It is often said that the child is a result of nature and nurture, and so I suppose to understand the nurture bit I have to describe my family. I would not say it was unusual, though a bit of dysfunction is always useful in making a good archaeologist. I was born to Eleanor Alice Connolly (nee Donaldson) and James Connolly on the 20th December 1965. My mother was shall we say a late bloom, having lived a life that was in some ways overshadowed by her Mother and Father and their expectations of her looking after them and my uncle Archie who had severe learning difficulties (as we love to call it now) – It is such a hangover from Victorian Values, where the female child was expected to stay and become almost a servant to the family. She did serve in the WRENs and the Nursing Corp during the War (more on some weird and whacky tales in a later episode) however, her place was with the family in Lee Crescent, Portobello, Edinburgh.
She met my father when she was 38 and was married at 39, he was a train driver with British Rail and had been married before. And so, at the age of 41 (which is quite late for a female, especially back then) she gave birth to my fathers 3rd son. He already had two sons, Jeffery and James, and as I later discovered (and I mean much later) two daughters called Janet and Janice (?) … so as he was called James… best thing was to carry on the tradition and call me… er… J? J? nah…. David!
Originally I was to be called Alison, due to my Mother being convinced that I was female… and so when I popped out (well… to be honest I had got comfy and so had to be taken out by Caesarean!) they had no name for me, and so, as the nurses walked the Simpson Memorial Hospital in Edinburgh they sang Once in Royal David’s City they found my name! Thank goodness it was not Good King Wenceslas! But I digress!
At that point we were living in Wester Hailes (a now less than.. cough… salubrious area of Edinburgh)…. However, the death of my grandfather, falling off a tram 2 weeks before my birth, allowed my ever dutiful Mother to return to Portobello and Hamilton Terrace and a three- story Terraced house (costing a whopping 5 grand!) there to live with Granny Donaldson, Mother, Father, James, Jeffrey and Me. I was picked on quite a bit as I grew up, with my half-brothers nicking money off granny and blaming me, or another favourite was to teach me swear words and send me into Granny’s realm (the top floor) to get a whack round the head for being foul-mouthed!
My father was obviously not happy at the plans he had for my mother to look after his sons as this was spoiled by my birth. I can still remember the shouting and arguments… It is aged 6 that I remember a trauma that has still to leave me fully.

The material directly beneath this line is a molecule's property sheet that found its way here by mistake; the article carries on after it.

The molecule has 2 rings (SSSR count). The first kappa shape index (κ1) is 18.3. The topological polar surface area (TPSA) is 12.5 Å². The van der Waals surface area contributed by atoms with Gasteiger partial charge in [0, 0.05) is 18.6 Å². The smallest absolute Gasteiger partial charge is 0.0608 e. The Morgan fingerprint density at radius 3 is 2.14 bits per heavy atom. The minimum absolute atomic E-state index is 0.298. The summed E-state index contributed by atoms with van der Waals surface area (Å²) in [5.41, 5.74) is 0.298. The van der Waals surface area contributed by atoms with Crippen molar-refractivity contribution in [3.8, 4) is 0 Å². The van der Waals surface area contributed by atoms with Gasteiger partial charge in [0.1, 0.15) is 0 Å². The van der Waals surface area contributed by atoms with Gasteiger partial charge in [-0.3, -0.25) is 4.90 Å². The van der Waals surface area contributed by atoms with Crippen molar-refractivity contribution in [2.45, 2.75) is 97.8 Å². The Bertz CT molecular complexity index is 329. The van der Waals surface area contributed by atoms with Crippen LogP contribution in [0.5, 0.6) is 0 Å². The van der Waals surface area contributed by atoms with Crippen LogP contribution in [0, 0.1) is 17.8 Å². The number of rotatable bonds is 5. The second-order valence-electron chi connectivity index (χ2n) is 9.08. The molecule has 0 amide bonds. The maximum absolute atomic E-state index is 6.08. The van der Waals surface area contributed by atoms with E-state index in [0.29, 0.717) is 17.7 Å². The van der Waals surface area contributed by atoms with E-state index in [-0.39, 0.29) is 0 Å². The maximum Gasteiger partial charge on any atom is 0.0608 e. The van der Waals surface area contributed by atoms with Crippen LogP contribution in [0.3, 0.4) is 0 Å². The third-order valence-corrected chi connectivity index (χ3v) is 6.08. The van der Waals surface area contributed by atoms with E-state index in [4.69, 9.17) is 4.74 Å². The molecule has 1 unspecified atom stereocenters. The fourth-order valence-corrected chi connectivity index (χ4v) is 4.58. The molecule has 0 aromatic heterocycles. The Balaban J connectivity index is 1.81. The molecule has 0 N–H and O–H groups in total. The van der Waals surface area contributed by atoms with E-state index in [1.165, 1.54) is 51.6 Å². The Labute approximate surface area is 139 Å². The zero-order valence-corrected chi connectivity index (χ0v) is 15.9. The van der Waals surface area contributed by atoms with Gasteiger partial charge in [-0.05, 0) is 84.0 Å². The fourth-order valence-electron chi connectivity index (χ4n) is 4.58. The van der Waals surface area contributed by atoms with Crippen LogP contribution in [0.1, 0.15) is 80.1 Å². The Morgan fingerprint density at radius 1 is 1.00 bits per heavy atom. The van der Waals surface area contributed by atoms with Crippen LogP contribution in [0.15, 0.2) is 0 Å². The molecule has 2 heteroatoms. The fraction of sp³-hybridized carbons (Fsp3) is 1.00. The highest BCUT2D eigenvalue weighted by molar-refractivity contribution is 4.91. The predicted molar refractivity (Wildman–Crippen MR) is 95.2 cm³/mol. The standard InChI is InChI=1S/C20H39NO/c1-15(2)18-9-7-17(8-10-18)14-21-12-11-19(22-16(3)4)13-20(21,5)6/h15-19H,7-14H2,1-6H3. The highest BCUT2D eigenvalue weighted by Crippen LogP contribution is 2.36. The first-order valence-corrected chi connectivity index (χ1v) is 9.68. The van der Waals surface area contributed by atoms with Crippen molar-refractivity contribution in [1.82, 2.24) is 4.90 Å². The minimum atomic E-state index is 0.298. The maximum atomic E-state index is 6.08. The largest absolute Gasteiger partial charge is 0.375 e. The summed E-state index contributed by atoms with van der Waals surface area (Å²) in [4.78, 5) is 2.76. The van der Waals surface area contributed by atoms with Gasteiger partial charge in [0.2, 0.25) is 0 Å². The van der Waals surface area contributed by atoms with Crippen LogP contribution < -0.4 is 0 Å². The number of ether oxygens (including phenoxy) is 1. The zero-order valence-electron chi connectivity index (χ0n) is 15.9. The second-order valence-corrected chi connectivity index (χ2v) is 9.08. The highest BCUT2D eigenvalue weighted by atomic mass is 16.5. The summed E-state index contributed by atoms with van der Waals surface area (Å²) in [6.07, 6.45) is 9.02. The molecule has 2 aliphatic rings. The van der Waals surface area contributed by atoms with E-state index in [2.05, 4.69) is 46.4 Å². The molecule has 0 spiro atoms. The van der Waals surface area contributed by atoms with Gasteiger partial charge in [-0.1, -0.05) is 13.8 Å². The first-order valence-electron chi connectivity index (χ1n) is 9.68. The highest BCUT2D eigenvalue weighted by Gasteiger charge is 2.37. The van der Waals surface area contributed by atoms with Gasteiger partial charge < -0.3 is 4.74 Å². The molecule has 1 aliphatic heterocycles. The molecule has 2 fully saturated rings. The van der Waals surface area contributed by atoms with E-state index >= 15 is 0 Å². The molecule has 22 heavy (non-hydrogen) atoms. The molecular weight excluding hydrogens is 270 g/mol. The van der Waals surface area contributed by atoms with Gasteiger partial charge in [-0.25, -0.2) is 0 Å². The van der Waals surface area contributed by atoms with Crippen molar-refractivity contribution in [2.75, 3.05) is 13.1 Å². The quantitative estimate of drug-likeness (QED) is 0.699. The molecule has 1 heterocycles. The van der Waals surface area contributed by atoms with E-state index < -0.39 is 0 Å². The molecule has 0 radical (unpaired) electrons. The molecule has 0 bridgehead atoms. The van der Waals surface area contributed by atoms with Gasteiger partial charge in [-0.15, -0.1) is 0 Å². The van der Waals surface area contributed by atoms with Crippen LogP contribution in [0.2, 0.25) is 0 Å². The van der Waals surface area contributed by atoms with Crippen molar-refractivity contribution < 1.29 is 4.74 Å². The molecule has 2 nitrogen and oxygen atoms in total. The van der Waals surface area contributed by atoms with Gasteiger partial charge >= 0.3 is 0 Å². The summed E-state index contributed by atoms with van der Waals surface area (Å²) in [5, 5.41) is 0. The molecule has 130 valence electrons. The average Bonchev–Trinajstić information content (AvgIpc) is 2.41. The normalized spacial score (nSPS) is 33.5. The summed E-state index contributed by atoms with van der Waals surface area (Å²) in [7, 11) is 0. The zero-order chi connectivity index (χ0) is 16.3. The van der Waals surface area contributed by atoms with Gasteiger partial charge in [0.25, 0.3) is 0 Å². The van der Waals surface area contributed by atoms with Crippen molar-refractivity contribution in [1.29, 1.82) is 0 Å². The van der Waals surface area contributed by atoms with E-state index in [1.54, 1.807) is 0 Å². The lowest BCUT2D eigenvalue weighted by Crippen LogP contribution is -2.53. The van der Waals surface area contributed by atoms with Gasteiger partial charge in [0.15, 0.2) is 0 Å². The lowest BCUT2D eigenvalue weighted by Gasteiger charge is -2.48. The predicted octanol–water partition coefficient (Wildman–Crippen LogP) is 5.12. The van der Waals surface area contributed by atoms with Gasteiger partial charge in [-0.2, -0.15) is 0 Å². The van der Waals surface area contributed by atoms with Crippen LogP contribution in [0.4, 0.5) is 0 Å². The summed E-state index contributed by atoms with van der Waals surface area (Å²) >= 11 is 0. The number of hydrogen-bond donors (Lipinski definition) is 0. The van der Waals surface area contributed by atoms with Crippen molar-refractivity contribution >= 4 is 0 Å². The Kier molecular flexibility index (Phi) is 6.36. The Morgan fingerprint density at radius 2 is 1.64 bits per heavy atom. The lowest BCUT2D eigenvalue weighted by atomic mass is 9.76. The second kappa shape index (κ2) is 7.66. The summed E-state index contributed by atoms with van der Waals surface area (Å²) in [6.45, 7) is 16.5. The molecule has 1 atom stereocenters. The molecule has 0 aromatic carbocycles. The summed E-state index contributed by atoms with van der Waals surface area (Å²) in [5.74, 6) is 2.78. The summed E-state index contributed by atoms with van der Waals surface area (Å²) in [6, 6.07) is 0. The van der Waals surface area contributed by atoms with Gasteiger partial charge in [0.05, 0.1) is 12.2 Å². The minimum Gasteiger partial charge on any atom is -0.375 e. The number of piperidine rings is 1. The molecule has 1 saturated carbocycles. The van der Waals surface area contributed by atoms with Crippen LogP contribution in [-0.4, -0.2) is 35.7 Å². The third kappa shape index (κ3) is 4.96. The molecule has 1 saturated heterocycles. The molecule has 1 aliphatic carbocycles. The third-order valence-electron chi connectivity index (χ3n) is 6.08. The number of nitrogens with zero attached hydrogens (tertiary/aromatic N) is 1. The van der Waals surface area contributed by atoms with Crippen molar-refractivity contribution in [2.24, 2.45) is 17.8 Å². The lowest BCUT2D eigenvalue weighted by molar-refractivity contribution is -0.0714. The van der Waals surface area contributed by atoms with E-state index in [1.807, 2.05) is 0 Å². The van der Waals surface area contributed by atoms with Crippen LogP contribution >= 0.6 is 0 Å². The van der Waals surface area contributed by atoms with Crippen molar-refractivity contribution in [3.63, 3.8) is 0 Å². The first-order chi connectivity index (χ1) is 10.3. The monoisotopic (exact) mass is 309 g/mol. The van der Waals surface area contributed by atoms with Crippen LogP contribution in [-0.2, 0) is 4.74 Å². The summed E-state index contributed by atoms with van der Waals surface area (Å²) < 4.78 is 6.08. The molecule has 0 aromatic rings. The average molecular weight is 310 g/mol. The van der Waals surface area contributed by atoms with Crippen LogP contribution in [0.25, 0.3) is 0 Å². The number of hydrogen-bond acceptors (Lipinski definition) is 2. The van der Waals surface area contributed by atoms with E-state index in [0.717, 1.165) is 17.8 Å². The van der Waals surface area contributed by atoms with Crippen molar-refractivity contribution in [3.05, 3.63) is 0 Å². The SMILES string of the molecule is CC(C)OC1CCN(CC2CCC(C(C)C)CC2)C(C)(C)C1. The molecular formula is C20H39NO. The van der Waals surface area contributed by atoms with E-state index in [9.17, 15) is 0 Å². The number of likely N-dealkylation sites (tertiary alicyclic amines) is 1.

I returned home from school at the Royal High School, with my satchel over my back. I heard the shouting and thumps and ran to the back of the house, where I saw my father throw my mother into a corner, a fist raised and a look of fear on her face, I ran at him and jumped on his back, with tears streaming down my face, shouting to ‘leave her alone’… I still remember as he reached over his back and picked me up by my satchel, with me attached and easily ripped off his back, I dangled in his hands and with a flick I was thrown aside. The wall was a useful device to stop me going too far, though it did hurt a bit. Once again I see where my desire to fight for right and on behalf of those that can’t defend themselves has stemmed from. Like the bullies I later tackled, and even the violence that was unleashed in my teenage years – I only tackled those that I felt were unjust. Perhaps there is a lesson for those that pick on others still… BAJR is based on a boy who will fight even if he can’t win, a six year old that tackles a man, because it is the right thing to do.
Soon after my Father left, trying to take half the house, which would have been a disaster, however my indominatible Granny stepped in and bought him out… putting us into debt, but freeing us from him.
It has taken nearly my whole life to forgive him, and to learn myself what he must have suffered, but there is never an excuse for domestic violence…. My mother never deserved that. Tales of my father… perhaps that is another post to come!
So there you have it… at the age of seven I have a dead Grandfather, an absent father (oh the stigma of divorce back in the 70s …ouch it hurt!) a Solid (and quite stout) Scots Granny, a Mother who must work all hours to keep us stable.. two brothers who I never see and two sisters I never knew about until I was 32! I was brought up then by two women, and had a strong view on right and wrong… I lived in a big house, was loved by both my Granny and Mother… what could possibly go wrong now!